Ninety-four organizations, representing 40 million people, have signed a letter to members of the U.S. House and Senate, opposing the repeal of the "don't ask, don't tell" policy that prohibits open homosexuality in the military.
The letter states that an attempt to repeal the 1993 law during the lame duck session is illegitimate and untimely.
"We are engaged in a war on many fronts. Our troops are in harm's way in Afghanistan, Iraq and elsewhere. This is no time to experiment with social engineering of the military," the letter states.
The signatories – which include leaders from Liberty University, the Southern Baptist Ethics and Religious Liberty Commission, Teen Mania Ministries, the National Hispanic Christian Leadership Conference, and the American Association of Christian Schools – stress in the letter that repealing DADT "will no doubt" cause service members to leave the military and also hamper recruitment.
"We cannot afford attrition or demoralization of our military in light of the wars we are facing in the Middle East, not to mention the looming threat of North Korea," the letter says.
The U.S. Senate plans to vote this weekend on the House's stand-alone "don't ask, don't tell" repeal bill.
Senate Majority Leader Harry M. Reid (D-Nev.) announced plans Thursday evening to withdraw a government spending measure in order to return Saturday to the issue of ending the ban on gays in the military for the third time this year.
Conservatives fear that Reid would attach the bill to an existing bill in order to bypass a filibuster attempt similar to that of Dec. 10. Instead, the Senate majority leader plans to again hold a vote to proceed with a floor debate on the bill. Reid is believed to have rallied together filibuster-proof majority needed to succeed. That majority consists of 57 members of the Senate's Democratic as well as four Republicans – Sens. Scott Brown (Mass.), Susan Collins (Maine), Lisa Murkowski (Alaska) and Olympia Snowe (Maine). All four Republicans oppose DADT.
However, of the four, only Collins voted against the filibuster last Friday. Democrats fell short of the 60 yeas need to move forward by three votes.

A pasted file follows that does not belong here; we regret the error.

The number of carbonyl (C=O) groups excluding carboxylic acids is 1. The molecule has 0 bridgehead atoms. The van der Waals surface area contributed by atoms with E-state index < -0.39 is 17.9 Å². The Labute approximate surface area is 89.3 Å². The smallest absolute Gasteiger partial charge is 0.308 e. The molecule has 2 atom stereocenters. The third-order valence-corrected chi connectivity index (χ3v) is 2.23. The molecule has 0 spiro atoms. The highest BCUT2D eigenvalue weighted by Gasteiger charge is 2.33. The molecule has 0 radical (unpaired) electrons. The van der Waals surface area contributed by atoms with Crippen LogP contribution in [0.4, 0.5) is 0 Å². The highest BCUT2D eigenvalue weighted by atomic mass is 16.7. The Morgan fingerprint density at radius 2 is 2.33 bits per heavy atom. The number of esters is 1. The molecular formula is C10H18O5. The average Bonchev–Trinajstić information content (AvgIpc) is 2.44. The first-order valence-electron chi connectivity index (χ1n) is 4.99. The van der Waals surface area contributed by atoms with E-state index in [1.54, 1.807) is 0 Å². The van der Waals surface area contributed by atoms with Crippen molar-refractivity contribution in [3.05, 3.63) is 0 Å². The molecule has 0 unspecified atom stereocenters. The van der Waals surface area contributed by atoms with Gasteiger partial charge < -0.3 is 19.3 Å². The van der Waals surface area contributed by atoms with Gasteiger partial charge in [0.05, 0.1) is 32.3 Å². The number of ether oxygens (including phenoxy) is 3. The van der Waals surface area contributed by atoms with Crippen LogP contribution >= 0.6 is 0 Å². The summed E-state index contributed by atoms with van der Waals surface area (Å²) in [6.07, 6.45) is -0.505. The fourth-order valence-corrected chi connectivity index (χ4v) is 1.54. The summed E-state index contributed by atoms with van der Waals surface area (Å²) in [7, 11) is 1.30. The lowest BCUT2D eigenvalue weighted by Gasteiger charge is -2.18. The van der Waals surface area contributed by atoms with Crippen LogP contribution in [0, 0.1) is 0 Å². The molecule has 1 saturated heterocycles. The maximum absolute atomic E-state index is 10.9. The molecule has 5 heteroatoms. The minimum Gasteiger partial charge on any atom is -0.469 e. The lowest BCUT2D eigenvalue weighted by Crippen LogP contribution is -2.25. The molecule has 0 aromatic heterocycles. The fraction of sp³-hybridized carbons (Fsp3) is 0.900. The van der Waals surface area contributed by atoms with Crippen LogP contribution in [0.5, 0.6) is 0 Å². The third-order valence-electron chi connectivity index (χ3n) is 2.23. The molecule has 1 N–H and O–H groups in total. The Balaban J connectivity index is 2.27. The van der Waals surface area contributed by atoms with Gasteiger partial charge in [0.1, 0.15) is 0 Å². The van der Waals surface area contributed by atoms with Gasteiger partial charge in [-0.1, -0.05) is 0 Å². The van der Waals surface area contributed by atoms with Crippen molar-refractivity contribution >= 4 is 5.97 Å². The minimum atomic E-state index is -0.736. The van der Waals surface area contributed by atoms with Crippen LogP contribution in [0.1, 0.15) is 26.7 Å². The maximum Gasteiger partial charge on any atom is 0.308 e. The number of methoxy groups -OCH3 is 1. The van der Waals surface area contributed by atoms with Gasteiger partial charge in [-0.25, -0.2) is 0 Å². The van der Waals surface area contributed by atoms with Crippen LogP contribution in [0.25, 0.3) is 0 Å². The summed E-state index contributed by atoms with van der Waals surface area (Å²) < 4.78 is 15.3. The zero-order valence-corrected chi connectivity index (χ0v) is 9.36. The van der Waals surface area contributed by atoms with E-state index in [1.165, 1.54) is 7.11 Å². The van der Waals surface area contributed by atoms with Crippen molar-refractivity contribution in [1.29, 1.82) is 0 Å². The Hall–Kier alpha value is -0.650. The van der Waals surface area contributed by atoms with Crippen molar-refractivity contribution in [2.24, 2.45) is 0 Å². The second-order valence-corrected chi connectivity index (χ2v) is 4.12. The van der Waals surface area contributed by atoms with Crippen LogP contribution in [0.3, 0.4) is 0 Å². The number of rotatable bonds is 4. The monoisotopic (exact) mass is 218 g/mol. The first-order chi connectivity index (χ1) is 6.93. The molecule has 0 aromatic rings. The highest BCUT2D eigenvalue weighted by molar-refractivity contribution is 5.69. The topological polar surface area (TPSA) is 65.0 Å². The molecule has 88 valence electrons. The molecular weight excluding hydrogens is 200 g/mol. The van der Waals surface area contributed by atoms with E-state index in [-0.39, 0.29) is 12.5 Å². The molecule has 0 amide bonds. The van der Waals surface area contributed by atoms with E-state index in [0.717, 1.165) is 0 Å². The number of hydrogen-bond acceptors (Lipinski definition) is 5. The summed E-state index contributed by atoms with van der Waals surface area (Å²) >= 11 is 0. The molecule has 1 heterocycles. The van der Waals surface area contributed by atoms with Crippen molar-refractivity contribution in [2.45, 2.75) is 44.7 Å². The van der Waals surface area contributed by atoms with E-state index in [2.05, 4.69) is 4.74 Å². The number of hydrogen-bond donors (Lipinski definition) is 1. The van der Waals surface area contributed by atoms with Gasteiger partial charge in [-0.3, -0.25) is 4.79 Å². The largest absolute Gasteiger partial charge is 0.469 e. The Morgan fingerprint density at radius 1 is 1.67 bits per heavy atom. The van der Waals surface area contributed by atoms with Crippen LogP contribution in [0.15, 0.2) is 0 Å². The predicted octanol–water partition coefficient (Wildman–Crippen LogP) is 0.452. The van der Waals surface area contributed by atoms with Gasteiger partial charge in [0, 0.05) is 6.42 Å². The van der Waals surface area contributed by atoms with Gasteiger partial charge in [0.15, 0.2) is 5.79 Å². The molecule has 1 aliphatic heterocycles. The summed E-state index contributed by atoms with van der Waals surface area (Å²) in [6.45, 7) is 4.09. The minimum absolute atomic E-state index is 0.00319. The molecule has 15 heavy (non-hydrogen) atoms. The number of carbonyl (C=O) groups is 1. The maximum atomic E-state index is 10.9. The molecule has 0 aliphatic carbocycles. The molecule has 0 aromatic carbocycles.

This is a reminder of how Democrats have historically failed to win key Republicans over in the repeal debate. In September, Snowe and Collins voted with the GOP against repeal, citing insufficient debate on the issue.
"We should all have the opportunity to review that report which is to be completed on December 1, as we re-evaluate this policy and the implementation of any new changes," Snowe expressed in a September statement.
Since then, the House has sponsored and passed a stripped down bill to repeal DADT by a 250-175 vote. Collins has now co-sponsored the Senate version of the stand-alone bill with Connecticut Independent Sen. Joseph Lieberman.
No doubt, Reid and other repeal supporters hope to woo on-the-fence Republicans with Saturday's debate.
"I am confident that we have more than 60 votes to end this law," Lieberman told The Washington Post.
Family Research Council President Tony Perkins publicly denounced the House in a statement Thursday, stating, "Today, the lame-duck House of Representatives ignored the pleas of seasoned commanders like Marine Corps Commandant Gen. James Amos and many of our men and women serving on the front lines and instead chose to placate a key liberal constituency, insistent homosexual activists."
FRC Action Vice President Thomas McClusky told The Christian Post that they have been working since Wednesday to alert constituents and contact politicians on both sides of the aisle.
Other conservative organizations are also working feverishly to take action.
The Rev. Matthew Harrison, president of the Lutheran Church -Missouri Synod has sent emails to pastors and commissioned ministers to contact their elected leaders Saturday.
"We encourage you to let your elected leaders know that The Lutheran Church-Missouri Synod has a clear biblical position on this important issue," the email urges.
Also, Rabbi Noson Leiter, executive director of Orthodox group Torah Jews for Decency, released a statement asking the religious community to "urge their Senators, the GOP leadership, and swing Senators to do whatever it takes to stop the treasonous effort to force servicemen to betray their biblical beliefs."
Leiter also cited Jewish law to state Jews could not comply with the "homosexualization" of the military. Lieberman is Jewish.
Republicans such as Sen. John McCain (R-Ariz.) said they will hold fast to their opposition to the DADT repeal.
"We're in two wars, and I believe that right now would not be the right time to repeal it. That's my position, and I will hold it," McCain said during a Thursday interview with CNN.